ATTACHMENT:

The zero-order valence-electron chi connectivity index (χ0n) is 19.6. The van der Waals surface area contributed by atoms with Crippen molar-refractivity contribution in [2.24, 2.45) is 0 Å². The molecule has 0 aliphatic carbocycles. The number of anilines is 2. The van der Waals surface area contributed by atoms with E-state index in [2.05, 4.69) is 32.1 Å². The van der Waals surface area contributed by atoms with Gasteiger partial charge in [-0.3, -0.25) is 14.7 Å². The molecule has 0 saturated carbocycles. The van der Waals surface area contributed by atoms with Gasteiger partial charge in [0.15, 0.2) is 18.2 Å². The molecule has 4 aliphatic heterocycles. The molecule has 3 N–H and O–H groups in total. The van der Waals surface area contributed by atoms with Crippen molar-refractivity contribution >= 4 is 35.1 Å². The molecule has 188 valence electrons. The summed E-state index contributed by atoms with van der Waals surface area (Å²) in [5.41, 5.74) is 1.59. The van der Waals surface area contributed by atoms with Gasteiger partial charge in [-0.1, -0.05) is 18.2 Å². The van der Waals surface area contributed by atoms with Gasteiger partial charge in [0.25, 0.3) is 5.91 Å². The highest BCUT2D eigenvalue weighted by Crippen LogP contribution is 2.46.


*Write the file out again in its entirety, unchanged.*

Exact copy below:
The zero-order valence-electron chi connectivity index (χ0n) is 19.6. The van der Waals surface area contributed by atoms with Crippen molar-refractivity contribution in [2.24, 2.45) is 0 Å². The molecule has 0 aliphatic carbocycles. The number of anilines is 2. The van der Waals surface area contributed by atoms with E-state index in [2.05, 4.69) is 32.1 Å². The van der Waals surface area contributed by atoms with Gasteiger partial charge in [-0.3, -0.25) is 14.7 Å². The molecule has 0 saturated carbocycles. The van der Waals surface area contributed by atoms with Gasteiger partial charge in [0.15, 0.2) is 18.2 Å². The molecule has 4 aliphatic heterocycles. The molecule has 3 N–H and O–H groups in total. The van der Waals surface area contributed by atoms with Crippen molar-refractivity contribution >= 4 is 35.1 Å². The molecule has 188 valence electrons. The summed E-state index contributed by atoms with van der Waals surface area (Å²) in [5.41, 5.74) is 1.59. The van der Waals surface area contributed by atoms with Gasteiger partial charge in [-0.1, -0.05) is 18.2 Å². The van der Waals surface area contributed by atoms with Gasteiger partial charge in [0.25, 0.3) is 5.91 Å². The highest BCUT2D eigenvalue weighted by Crippen LogP contribution is 2.46.